Pauling’s interest in the situation did not end with this recommendation. After a visit to Corvallis to give a speech for the Sigma Xi scientific research society, Pauling investigated Fulton by writing a letter of inquiry to Harvard University. He found that Fulton had only finished one course at Harvard, for which he received a C. The rest of his coursework had never been completed. Williams and Pauling thus concluded that Fulton had a phony master’s degree on his vita.

Pauling’s advocacy of Williams apparently fell on deaf ears. In December 1939 Williams wrote to Pauling of a deteriorating environment at OSC and his decision to move on.

I have come to the decision that I must sever my connection with this institution as soon as I can make arrangements to locate elsewhere….The atmosphere in which I have found myself has often not been stimulating and continual annoyances are bound to wear away one’s spirit.

Williams’ departure was Oregon State’s loss; as it turned out, Pauling was correct in his evaluation of Williams’ abilities.


The decision to move having been made, Pauling continued to look out for Williams’ interest, writing query letters to multiple universities recommending the addition of Williams to their departments. In short order, Williams found a position as professor at the University of Texas at Austin. Williams expressed gratitude to Pauling for his assistance in the process and the two made a habit of sharing ideas on possible additions to each other’s departments for many years.

Williams ca. 1950s.

Williams ca. 1950s.

In 1941 Williams founded the Clayton Foundation Biochemical Institute at the University of Texas, serving as its director until 1963. Under Williams’ leadership, more vitamins and their variants were discovered at the Clayton Institute than at any other laboratory in the world. It was during this period that Williams first concentrated and named folic acid, or vitamin B9, an essential vitamin for DNA processes and red blood cell production. Sadly, it was also during this period, in 1952, that Williams’ first wife Hazel died. He married Mabel Phyllis Hobson the next year and the couple traveled extensively together all over the world, remaining happily married until Roger’s death in 1988.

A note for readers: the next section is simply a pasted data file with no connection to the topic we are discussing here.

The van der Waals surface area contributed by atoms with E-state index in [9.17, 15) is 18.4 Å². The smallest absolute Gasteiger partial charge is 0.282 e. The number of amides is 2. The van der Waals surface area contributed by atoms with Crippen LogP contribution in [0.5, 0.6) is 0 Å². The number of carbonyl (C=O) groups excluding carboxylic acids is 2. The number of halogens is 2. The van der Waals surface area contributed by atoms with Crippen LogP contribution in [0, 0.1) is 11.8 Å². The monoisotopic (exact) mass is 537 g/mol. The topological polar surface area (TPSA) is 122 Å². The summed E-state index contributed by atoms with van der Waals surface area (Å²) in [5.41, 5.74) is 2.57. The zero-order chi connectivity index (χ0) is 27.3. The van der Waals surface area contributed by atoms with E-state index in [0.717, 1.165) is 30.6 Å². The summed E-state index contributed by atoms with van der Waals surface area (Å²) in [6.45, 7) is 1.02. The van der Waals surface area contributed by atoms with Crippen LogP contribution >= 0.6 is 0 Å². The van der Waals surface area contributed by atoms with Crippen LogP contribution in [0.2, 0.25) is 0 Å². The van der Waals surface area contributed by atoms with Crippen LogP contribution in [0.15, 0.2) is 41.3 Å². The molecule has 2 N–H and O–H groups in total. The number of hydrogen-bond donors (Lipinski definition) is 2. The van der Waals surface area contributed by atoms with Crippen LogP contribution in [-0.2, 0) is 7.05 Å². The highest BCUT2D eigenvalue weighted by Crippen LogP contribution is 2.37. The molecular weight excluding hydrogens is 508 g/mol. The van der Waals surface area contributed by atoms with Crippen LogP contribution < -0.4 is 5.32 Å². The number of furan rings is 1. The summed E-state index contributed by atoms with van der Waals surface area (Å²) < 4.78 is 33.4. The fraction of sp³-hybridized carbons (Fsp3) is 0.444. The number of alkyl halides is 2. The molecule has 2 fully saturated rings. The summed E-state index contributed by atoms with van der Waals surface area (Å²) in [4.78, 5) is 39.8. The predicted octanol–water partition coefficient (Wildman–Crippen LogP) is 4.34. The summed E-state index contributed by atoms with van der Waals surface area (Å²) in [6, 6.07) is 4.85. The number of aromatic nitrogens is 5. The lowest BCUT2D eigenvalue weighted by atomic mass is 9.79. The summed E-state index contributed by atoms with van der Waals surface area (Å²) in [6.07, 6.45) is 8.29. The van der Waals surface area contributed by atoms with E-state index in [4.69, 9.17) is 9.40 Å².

In 1964 the volume of letters exchanged between Williams and Pauling began to increase, because Williams was writing a book and he wanted Pauling’s input. You Are Extraordinary, published in 1967, emphasizes as its central theme the crucial need for scientists to consider people as individuals, rather than focusing on the average human being. Pauling respected this idea so much that he devoted a whole chapter of his own book, Vitamin C and the Common Cold, to Williams’ ideas, extrapolating from them that individuals have unique vitamin C requirements, person to person.

Williams later in life.

Williams later in life.

In 1970 Williams made news through his publication of an article about an experiment that he conducted on rats in which he fed standard enriched white bread to one group and bread further enriched with trace minerals, vitamins, and protein to a second group. The second group fared much better than the first and he used these results to argue that bread manufacturers in the U.S. should change their enrichment protocols to add more nutrients. In response, corporations in the bread industry stated that they would not make any changes until they were recommended by the Food and Drug Administration.

Interestingly, Williams’ older brother Robert was the scientist who devised the original enrichment recommendations. Enrichment standards are necessary because the typical industrial process of milling white flour in the U.S. removes many of the important nutrients naturally available in grains. Before white bread was enriched, many Americans suffered from B vitamin deficiencies. Roger Williams argued that his brother’s original recommendations were good in 1941, but that thirty years later they could be markedly improved upon.

Williams’ push coincided with problems that Linus Pauling had been facing in his own nutritional research. Both scientists felt that nutrition research was not well respected by medical doctors and most scientists, and thus its importance was downplayed or disregarded. Because of the low degree of institutional esteem afforded to work on nutrition, insufficient funding was available to the field.

Though fighting headwinds on numerous fronts, Roger Williams was well-respected within his own community of researchers.  In alignment with Pauling’s ideas related to orthomolecular psychiatry, he served as a founding fellow of the Academy of Orthomolecular Psychiatry in 1971. That same year, Williams became an Emeritus Professor of Chemistry at the University of Texas, though as we’ll see, the vigor of his work did not diminish in retirement.